Download TSW Training’s free guides to the IOSH Managing Safely Course and NEBOSH General Certificate today

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#11. There is no communication about hazards

“If hazards aren’t identified or reported by employees, it is near impossible to keep a busy workplace safe. This puts significant pressure on those responsible for health and safety, and presents some serious risks for the organisation and its people,” explains our commercial director, Matthew Channell.

Showing employees how to tackle a hazard when they find it will get the whole organisation working together to improve workplace safety and not overstretch health and safety managers.

#12. You don’t know who is responsible for health and safety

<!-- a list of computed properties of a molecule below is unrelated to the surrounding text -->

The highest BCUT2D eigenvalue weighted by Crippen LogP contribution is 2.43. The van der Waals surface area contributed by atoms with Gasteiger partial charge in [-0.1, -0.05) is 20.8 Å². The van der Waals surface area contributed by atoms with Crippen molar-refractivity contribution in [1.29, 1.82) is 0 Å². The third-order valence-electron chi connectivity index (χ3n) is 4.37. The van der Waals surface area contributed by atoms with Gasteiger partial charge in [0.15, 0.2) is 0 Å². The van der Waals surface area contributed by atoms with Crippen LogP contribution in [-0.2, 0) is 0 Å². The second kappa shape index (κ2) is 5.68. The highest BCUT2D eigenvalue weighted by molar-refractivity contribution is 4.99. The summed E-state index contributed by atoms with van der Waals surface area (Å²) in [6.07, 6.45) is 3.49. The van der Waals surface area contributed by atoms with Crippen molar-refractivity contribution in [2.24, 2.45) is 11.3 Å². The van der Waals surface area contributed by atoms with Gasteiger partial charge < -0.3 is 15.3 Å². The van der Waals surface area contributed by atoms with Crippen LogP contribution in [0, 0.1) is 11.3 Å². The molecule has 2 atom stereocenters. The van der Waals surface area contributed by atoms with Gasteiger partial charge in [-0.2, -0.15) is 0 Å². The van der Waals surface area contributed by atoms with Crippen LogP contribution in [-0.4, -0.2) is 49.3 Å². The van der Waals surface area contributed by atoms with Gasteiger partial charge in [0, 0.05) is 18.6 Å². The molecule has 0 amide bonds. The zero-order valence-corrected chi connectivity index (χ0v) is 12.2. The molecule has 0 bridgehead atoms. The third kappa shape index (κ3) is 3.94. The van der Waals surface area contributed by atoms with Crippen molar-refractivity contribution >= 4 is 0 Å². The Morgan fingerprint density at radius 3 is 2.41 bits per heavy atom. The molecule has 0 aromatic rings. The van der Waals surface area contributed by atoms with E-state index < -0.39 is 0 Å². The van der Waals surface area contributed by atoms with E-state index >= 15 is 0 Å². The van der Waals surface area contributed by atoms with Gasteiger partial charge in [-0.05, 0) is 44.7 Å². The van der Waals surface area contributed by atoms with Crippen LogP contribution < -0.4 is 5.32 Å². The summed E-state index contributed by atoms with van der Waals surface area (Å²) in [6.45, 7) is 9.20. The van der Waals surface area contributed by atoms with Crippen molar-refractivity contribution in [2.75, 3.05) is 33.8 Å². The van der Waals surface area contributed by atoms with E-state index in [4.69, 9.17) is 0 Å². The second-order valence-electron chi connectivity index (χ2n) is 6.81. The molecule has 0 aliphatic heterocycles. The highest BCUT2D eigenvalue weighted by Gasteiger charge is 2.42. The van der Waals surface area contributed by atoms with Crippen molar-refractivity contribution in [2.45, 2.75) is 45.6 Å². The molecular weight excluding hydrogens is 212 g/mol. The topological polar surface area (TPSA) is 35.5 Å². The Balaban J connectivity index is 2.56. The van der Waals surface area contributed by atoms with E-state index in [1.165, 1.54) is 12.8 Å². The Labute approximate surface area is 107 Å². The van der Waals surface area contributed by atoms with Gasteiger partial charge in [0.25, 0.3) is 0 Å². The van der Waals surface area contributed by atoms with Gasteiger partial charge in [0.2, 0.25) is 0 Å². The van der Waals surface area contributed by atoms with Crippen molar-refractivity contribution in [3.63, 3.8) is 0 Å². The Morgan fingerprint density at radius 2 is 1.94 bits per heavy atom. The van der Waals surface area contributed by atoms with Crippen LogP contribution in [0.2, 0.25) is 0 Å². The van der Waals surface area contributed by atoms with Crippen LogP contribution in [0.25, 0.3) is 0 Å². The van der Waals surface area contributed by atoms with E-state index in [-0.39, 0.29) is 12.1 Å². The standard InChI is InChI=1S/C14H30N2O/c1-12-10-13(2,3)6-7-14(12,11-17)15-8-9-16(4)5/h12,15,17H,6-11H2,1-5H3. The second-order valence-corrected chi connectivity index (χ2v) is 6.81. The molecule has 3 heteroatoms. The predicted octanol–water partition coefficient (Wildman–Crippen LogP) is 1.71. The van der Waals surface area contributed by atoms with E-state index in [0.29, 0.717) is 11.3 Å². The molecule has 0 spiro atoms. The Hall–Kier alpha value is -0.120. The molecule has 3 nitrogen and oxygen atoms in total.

When accidents happen, it’s anyone’s guess who’s going to sort out the hazard. Reporting health and safety issues fail at the first hurdle. You might find that:

  • Dangerous hazards which need urgent attention, aren’t dealt with quickly enough
  • Superfluous or extreme controls are applied to trivial hazards

“Team leaders, supervisors and managers not understanding their legal duties and responsibility for health and safety creates dangerous situations and risk of litigation,

“If there’s a lack of collective responsibility, health and safety managers often feel like they are in a party of one, and that’s a lonely, frustrating place to be. In my experience, health and safety professionals would like a few more allies in their fight to develop safety first cultures.